3. #3 Hamish
    February 4, 2014

    If you plot the number of men who can run a mile in four minutes it will show a steady increase from 1954. Does this mean that the mile is getting shorter? No, it means that training methods are getting better. Is it possible that students today are simply better trained for writing exams, or perhaps more motivated to do better than their elders?

    Perhaps things were easier in the past. My children certainly have more homework at a younger age than I ever had.

  4. #4 Hamish
    February 4, 2014

    If you plot the number of men who can run a mile in four minutes it will show a steady increase from 1954. Does this mean that the mile is getting shorter? No, it means that training methods are getting better. Is it possible that students today are simply better trained for writing exams, or perhaps more motivated to do better than their elders?

    Perhaps things were easier in the past. My children certainly have more homework at a younger age than I ever had.

  5. #5 Chad Orzel
    February 4, 2014

    While these schools have expanded over that time, it seems doubtful they have expanded as much as the population meaning they would be taking more cream from the top, so how much of this even represents grade inflation?

    Since the 1990′s at least, the fraction of the college-age population (18-24-year-olds) has been steadily increasing– see, for example, this fact sheet. That means that the college population has been increasing faster than the general population, so if anything we would need to be dipping lower into the milk, not just skimming more cream.

  6. #6 Uncle Al
    February 4, 2014

    The Vietnam war compromised honest grading. An honest evaluation could kill young males. Add to this DIVERSITY whose singular qualification is objectively proven inability,

    http://dailycaller.com/2013/11/26/prof-corrects-minority-students-capitalization-is-accused-of-racism/#ixzz2s5zaSTe9
    “all knowledge is subjective and based on one’s position in society”
    http://www.amren.com/news/2014/01/brooklyn-school-cutting-gifted-program-to-boost-diversity/

    Either “fairly”distribute earned grade points, or only fail the proven able. Socially-mandated stupidity plays a pat hand.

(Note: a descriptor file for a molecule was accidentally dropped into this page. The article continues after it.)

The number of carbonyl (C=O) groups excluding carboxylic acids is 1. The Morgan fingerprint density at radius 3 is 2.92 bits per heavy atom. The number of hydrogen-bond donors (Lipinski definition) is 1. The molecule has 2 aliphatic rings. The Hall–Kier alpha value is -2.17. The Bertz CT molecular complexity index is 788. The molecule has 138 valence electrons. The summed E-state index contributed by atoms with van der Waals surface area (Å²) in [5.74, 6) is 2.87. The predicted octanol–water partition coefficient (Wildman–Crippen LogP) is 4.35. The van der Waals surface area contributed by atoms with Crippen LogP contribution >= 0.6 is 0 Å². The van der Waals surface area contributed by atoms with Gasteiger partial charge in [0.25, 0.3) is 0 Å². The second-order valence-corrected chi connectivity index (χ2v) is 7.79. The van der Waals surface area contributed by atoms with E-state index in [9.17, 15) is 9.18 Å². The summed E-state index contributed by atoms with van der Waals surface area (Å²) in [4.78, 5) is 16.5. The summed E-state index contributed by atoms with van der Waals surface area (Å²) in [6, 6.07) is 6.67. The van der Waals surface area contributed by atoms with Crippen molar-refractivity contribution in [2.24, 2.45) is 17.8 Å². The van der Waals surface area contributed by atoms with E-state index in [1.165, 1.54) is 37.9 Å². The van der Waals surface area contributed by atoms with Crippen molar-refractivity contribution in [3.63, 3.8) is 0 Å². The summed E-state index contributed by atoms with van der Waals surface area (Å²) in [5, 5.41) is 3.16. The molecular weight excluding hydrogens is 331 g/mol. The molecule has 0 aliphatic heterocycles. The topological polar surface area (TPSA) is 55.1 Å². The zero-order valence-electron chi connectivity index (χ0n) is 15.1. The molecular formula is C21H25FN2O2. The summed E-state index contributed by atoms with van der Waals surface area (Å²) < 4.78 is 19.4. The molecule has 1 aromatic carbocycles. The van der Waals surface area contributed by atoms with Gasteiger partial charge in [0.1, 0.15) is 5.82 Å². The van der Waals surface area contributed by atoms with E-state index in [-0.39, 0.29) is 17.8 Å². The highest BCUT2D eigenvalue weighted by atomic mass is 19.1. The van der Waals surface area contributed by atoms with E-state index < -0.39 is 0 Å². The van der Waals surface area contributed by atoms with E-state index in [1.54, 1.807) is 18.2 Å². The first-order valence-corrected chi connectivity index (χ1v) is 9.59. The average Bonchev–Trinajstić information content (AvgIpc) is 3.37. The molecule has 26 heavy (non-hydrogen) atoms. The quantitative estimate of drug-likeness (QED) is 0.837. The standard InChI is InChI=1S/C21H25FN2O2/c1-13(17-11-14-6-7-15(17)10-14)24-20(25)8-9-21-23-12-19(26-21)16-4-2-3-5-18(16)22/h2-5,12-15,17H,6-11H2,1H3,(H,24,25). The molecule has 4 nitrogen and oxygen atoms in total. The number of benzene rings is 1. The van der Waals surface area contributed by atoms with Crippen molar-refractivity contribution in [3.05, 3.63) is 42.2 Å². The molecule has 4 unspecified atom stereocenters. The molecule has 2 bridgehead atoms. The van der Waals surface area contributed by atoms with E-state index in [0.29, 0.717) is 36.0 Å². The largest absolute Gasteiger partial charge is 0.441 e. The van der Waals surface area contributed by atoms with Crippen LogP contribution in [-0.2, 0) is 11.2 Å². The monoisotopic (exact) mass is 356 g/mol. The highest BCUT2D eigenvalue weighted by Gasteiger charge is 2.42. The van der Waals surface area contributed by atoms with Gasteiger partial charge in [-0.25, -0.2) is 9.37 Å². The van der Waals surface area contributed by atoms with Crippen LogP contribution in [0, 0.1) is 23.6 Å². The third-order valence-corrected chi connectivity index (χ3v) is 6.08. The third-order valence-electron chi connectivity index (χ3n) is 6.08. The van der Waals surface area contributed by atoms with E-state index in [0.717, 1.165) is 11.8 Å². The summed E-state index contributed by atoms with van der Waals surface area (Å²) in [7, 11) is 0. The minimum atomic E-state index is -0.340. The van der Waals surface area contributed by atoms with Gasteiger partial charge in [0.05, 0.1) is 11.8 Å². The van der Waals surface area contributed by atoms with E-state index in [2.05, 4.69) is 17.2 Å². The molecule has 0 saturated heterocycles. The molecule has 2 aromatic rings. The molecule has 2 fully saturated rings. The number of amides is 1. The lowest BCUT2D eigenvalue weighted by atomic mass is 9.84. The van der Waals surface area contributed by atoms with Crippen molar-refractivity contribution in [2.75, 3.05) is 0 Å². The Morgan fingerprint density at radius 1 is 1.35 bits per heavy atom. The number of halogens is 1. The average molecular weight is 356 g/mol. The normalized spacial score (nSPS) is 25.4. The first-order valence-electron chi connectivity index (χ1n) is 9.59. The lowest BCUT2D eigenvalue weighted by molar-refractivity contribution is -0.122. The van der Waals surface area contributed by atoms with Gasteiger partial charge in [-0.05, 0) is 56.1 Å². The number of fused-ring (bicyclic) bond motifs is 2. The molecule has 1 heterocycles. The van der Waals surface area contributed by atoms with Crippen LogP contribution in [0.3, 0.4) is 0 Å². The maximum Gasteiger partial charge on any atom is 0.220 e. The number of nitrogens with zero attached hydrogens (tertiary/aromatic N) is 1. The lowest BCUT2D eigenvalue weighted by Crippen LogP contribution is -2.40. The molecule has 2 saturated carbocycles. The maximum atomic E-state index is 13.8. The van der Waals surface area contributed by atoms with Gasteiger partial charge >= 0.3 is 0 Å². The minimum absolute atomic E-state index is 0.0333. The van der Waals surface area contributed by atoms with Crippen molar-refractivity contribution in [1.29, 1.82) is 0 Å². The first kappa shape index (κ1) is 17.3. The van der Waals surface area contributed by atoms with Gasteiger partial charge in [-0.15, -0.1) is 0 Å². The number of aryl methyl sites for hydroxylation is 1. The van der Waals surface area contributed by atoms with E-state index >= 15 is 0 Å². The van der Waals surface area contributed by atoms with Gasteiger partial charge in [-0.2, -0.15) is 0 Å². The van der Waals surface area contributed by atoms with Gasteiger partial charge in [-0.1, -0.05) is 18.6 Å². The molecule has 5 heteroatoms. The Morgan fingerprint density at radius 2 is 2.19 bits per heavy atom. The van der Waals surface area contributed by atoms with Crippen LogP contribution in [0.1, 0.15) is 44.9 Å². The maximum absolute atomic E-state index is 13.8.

7. #7 Lord
    February 4, 2014

    But there aren’t any more Yales than there were, so one would expect Yale to be drawing from a larger population. There are more new schools including places like Phoenix U and community colleges that would not have had much of a prior history and these would not necessarily use the same class weighting. We don’t have B schools or C schools, each wants to rank its students according to its entrants. Growth at the lower rankings of colleges will increase the number As without representing inflation. Yale does give out more As, but does it give out more As as a proportion of population, not of its entrants, but as of all college entrants?

    It is not that surprising after all. The boomers were about to enter college which needed to staff up to handle them so they had to give out more As to provide staff for this expansion, which then remained the standard until the late 90s.

  8. #8 Eric Lund
    February 6, 2014

    The boomers were about to enter college which needed to staff up to handle them so they had to give out more As to provide staff for this expansion

    Except that the expansion in question happened mostly before the Boomers were of college age. The golden age of university expansion in this country was a roughly 20 year period after World War II, fueled largely by returning soldiers attending college on the GI Bill. That would be the parents of the Baby Boom generation. The era of expansion was pretty much over by the end of the 1960s (part of why the physics job market went so abruptly from “faculty positions for anybody who wants one” to “no faculty positions available, except maybe if you have a Nobel Prize, and even then no guarantees”). The oldest Baby Boomers only entered college in 1964. The beneficiaries of this expansion were mainly from the Silent Generation, who went through college before the big grade inflation of the late 1960s.